Posts Tagged 'community'

Do you believe in epiphanies?


noun: a moment when you suddenly feel that you understand, or suddenly become conscious of, something that is very important to you

Do you believe in epiphanies?

I do.

I’ve had them while doing things as diverse as walking or driving, reading or staring out the window, having a conversation, or even while listening to keynote speakers at conferences.

Sometimes someone said just the right thing to me at the right time.

But epiphanies are not a change strategy that I would count on for me, for others, or for organizations.

Few epiphanies alter what we think and how we behave on a daily basis.

While guidance and inspiration can be drawn from epiphanies, they are seldom sufficient to produce meaningful and lasting changes in beliefs, understandings, and behavior.

Such changes almost always require sustained learning about complex subjects that includes deep and often courageous conversations within a strong team or other community about the implications of the new ideas and practices and how to solve the inevitable problems that arise in their implementation.

Anything less is simply insufficient.

Nothing I am saying here is new. In fact, it is decades or even centuries old.

But, inexplicably, it is far from common knowledge, yet alone common practice, except, perhaps, by resilient people.

Two questions:

What epiphanies, if any, have made a lasting difference in what you think and do?

In your experience, what structures (like teams or learning communities and dedicated time for them to meet) enable epiphanies to become standard practice?

Happy Holidays and best wishes for a wonderful 2018….

Resilience can be fostered by…

“Be a good steward of your gifts. Protect your time. Feed your inner life. Avoid too much noise. Read good books, have good sentences in your ears. Be by yourself as often as you can. Walk. Take the phone off the hook. Work regular hours.” —Jane Kenyon

Resilience can be fostered by:

Reflecting on our life experiences, extracting important lessons from those experiences, and acting in ways that are consistent with those lessons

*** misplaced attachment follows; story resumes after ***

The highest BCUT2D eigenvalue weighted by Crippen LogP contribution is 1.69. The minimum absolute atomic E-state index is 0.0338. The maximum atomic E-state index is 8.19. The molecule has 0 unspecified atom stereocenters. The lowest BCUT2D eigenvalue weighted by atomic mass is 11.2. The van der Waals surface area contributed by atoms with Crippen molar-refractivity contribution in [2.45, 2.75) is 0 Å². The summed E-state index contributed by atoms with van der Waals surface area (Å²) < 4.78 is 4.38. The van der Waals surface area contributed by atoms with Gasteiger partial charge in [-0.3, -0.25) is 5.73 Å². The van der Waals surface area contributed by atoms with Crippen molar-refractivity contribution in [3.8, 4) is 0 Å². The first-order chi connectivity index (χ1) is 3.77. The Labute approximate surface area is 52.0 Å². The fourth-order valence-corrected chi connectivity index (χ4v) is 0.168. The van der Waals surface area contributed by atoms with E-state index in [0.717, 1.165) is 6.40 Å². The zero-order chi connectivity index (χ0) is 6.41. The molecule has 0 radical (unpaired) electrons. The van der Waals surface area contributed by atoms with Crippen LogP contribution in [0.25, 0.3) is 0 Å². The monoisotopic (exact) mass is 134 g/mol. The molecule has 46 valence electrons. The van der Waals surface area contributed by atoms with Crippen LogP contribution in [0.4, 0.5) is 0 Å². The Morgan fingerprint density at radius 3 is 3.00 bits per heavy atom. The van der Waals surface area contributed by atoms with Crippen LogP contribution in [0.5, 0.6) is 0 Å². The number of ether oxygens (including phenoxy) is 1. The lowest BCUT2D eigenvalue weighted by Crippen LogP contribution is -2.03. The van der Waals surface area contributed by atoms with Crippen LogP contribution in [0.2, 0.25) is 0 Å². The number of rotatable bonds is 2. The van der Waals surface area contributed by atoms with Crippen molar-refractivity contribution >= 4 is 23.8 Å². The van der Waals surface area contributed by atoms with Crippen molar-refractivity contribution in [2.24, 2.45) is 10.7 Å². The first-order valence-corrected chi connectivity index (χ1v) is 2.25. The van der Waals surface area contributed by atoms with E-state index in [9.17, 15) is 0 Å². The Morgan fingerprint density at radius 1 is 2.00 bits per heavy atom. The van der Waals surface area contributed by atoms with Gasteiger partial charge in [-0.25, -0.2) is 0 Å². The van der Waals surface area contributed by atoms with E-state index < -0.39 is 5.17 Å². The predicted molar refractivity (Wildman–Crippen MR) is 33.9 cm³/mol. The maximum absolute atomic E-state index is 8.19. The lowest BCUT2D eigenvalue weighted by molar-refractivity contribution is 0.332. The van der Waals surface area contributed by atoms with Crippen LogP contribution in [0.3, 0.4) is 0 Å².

Using our strengths to achieve important goals

• Doing the “difficult thing to maintain momentum in important areas of our lives

Recognizing that courage does not mean the absence of fear but rather acting in the presence of it

Being part of an ongoing community that offers clarity of purpose, interpersonal support, and exemplars of the people we hope to become

Reading biographies and autobiographies to deepen our understanding of how others have been tested and strengthened through adversity

Being a “good steward of your gifts” in the ways Jane Kenyon recommends.

What would you add to my list?

6 Cs of Resilience

I offer the “6 Cs of resilience” to stimulate your thinking and perhaps guide your actions:

Clarity about values, ideas, goals, and strategies to accomplish those goals. Such clarity will come in and out of focus and require fresh thinking when circumstances change within and around us.

Commitment to persist through difficult times. Resilience sometimes requires doing the thing we don’t want to do but that we know is important.

Communication that seeks first to understand and that is both respectful and assertive. Such communication is particularly challenging when people vigorously disagree with us by asserting values and positions that we believe are irrational and even immoral.

Community to gain clarity, support, guidance, inspiration, and the power of collective action when we are addressing powerful social and economic forces. Dialogue created in community can also help us find and maintain clarity.

Courage to do what is uncomfortable and even frightening. Courage is not the absence of fear, but instead acting in its presence. As someone once said, “Feel the fear and do it anyways.”

Care, beginning with self-care. Self-care means making our physical, emotional, and spiritual health a priority, because if we don’t care for ourselves the other Cs will be difficult if not impossible to achieve. Care also includes, of course, respect for others, especially those with whom we most strongly disagree.

No matter our starting place, the “6Cs” enable us to take well-considered stands about things that are significant to us and to join with others to achieve what we cannot accomplish alone.

Which of the Cs is most important for you at this particular moment in time?

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